An announcement by the law firm Buchanan Ingersoll gives details of the formation of a new medical malpractice insurer — the Professional Casualty Association, which “has closed on a deal in which it assumed all of the medical malpractice insurance policies issued in the state by Professional Risk Retention Group, Inc. (PRRG) this past year and will begin to write new policies in Pennsylvania.”
The bulletin indicated that the new insurer had received a license from the Pennsylvania Insurance Department on June 26, and that as a result of its assuming PRRG’s policies “state medical professionals have a new source for medical malpractice insurance with the added protection of the state guaranty fund safety net.” The Buchanan firm acted as regulatory and corporate counsel in the transaction.
“It’s an evolution of sorts,” explained Barton L. Post, Esquire, the driving force behind the formation of both PRRG and the Association. “The risk retention group is a valuable alternative to a traditional carrier, but it has its drawbacks.” It noted that “PRRG is an insurer organized as a risk retention group under the laws of South Carolina and is authorized to write medical malpractice insurance in Pennsylvania. Unlike a traditional insurance company, which must be licensed to sell insurance in each state that it does business, a risk retention group is a specialty insurer that, under federal law, need only be licensed to sell insurance in one state to do business in all 50 states. One of the trade-offs for such freedom from regulation, however, is that risk retention groups are not permitted to participate (i.e., pay into) in the Pennsylvania Insurance Guaranty Association, which steps into the shoes of a participating insurer to pay claims in the event the insurer becomes insolvent. The Association, unlike PRRG, is able to participate in the state-run insolvency fund.”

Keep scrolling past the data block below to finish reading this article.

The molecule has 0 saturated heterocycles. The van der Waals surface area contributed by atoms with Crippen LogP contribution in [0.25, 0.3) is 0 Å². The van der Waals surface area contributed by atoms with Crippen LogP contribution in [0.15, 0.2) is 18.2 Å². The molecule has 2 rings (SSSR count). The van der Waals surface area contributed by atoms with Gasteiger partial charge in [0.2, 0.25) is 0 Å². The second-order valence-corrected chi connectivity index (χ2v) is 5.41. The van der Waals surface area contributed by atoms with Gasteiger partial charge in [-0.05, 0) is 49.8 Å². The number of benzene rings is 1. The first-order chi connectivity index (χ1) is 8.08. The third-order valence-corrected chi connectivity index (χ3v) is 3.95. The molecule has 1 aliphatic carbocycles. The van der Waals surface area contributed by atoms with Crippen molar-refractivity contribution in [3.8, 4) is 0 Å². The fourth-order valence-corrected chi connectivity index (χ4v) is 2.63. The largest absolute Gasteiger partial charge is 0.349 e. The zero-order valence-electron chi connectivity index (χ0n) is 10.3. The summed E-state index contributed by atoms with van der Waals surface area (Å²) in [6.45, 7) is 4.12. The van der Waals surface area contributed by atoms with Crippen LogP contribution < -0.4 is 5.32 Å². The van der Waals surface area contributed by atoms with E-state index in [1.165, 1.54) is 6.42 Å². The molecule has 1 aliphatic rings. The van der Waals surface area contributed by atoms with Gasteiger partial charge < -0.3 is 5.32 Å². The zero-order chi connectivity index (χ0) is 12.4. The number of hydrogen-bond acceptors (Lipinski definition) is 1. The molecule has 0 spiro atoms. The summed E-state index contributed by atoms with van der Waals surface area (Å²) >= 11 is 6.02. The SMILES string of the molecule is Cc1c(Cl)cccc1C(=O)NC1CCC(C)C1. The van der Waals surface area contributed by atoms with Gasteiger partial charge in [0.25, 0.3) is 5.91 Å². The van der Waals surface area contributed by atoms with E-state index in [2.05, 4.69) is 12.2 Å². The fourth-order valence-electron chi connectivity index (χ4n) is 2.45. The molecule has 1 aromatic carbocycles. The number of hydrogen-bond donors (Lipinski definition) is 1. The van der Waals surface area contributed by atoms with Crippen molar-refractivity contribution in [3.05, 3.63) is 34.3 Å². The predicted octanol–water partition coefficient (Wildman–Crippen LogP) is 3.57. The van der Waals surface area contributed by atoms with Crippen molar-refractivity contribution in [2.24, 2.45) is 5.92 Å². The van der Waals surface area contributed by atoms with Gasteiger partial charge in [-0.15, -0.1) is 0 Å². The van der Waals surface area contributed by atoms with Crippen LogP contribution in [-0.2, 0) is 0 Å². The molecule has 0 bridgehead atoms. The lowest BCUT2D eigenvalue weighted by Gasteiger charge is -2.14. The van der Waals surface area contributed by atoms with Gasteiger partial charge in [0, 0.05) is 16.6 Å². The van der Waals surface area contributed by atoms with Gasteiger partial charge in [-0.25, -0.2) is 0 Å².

“The risk retention group served its purpose,” Post continued. “It filled an immediate need for new malpractice insurers in Pennsylvania. But physicians want guaranty fund protection too, and that’s why we formed the Association.” In addition to assuming the policies issued by PRRG, the Association-based in Eddystone, Pennsylvania-will actively write new business throughout Pennsylvania.
“Without guaranty fund protection, physicians and hospitals are exposed to the first layer of liability if their risk retention group becomes insolvent,” explained Ronald C. Chronister, former Pennsylvania Deputy Insurance Commissioner, who is now an insurance industry consultant in Buchanan Ingersoll’s Harrisburg office. “That translates to a $300,000 per claim safety net that healthcare professionals are giving up by insuring through a risk retention group. Any medical professional insured by some of Pennsylvania’s now insolvent medical malpractice insurers can attest to the importance of that safety net.”
According to Chronister, as a result of the transaction, those physicians who obtained their insurance from the risk retention group will now have that safety net as insureds of the Association.